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Curiosity Sees 'Evening Star' Earth

mars earth moon curiosity rover

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#16    Waspie_Dwarf

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Posted 09 February 2014 - 11:49 PM

View PostLikely Guy, on 08 February 2014 - 11:42 PM, said:

That's way over an AU, which can't be right. It must be in kilometres.
Others have already given you the figures showing you that NASA is right. But why are they right and you wrong? Think about it for a moment. Think about the fact that Mars and Earth are orbiting the Sun at different speeds, taking different amounts of time to complete an orbit.

Has the answer come to you yet?

To clarify, Mars and Earth are not at fixed distances from each other. Think about the situation when Earth and Mars are opposite side of the Sun from Each other. Earth is 1 AU from the Sun. Mars is 1.52 AU from the Sun, but 2.52 AU from Earth.

So Mars can be more than 2.5 AU from Earth... do you still think the figure of 100 million miles is wrong?

"Space is big. Really big. You just won't believe how vastly, hugely, mind-boggingly big it is. I mean, you may think it's a long way down the street to the chemist, but that's just peanuts to space." - The Hitch-Hikers Guide to the Galaxy - Douglas Adams 1952 - 2001

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#17    Mike D boy

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Posted 10 February 2014 - 12:01 AM

Awesome...I always imagined how the Earth looks like from another planet like Mars with its' atmosphere. From a module named "Curiosity" indicates our own curiosity in space exploration. To look at Earth from the rest of our solar system's perspective: we're a tiny speck in the middle of this vast universe.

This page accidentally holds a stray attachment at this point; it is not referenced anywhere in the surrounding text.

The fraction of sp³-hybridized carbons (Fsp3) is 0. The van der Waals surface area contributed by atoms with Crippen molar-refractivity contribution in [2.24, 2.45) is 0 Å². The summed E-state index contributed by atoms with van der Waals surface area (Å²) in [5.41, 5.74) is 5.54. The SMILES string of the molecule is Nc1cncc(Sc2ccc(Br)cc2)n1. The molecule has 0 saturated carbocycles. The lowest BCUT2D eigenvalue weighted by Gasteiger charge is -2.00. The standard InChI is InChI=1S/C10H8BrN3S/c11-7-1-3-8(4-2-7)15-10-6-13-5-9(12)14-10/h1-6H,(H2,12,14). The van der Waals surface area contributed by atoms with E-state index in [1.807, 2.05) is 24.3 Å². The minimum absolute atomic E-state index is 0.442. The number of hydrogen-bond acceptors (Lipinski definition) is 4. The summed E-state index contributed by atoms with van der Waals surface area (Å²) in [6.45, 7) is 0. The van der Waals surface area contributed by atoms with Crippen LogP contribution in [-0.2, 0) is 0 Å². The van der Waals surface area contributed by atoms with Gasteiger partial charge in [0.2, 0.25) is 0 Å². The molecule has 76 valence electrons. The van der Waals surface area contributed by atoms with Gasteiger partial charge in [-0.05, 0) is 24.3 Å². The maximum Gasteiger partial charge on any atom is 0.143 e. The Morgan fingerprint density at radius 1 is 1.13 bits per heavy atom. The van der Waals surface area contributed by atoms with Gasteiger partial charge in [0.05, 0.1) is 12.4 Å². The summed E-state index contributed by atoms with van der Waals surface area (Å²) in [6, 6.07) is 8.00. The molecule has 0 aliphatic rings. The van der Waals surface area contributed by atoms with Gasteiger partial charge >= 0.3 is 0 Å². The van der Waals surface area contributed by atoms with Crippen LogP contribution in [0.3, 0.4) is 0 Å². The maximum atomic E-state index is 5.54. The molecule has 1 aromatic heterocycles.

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#18    taniwha

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Posted 10 February 2014 - 01:54 AM

View PostLikely Guy, on 08 February 2014 - 11:42 PM, said:

Hey Waspie,

I don't want to nit-pick but the main page of UM (not the forum) says, "The rover has taken a picture to show what Earth looks like from more than 100 million miles away." That's way over an AU, which can't be right. It must be in kilometres.

I don't know who to contact to correct this. You could probably fix this quicker.

Lets face it,  its hard to mentally image the distance to the planets or even the clouds given an Earthbound perspective.  

Here is a handy tool I found just the other day.  Eliminates guess work and helps you surf the solar system.

Once in, click the top left icon and then use your cursor to manipulate Earths orbit for example, and the other planets follow  exactly how they can be observed in real space time in their relative past , present and future orbits.  Again use the cursor to learn distances to and from any planet you desire.  But youll have fun figuring it yourself.

http://www.redicecre...olarsystem.html :tu:


#19    taniwha

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Posted 10 February 2014 - 02:05 AM

P.S.  

Using the model I just rewound Earth orbit to Jan 31 2014 the supposed time of the Mars photo and discovered the distance meter between Earth and Mars was registering 1.06 Au.
.
This corresponds neatly to the news articles claim of 99 million miles.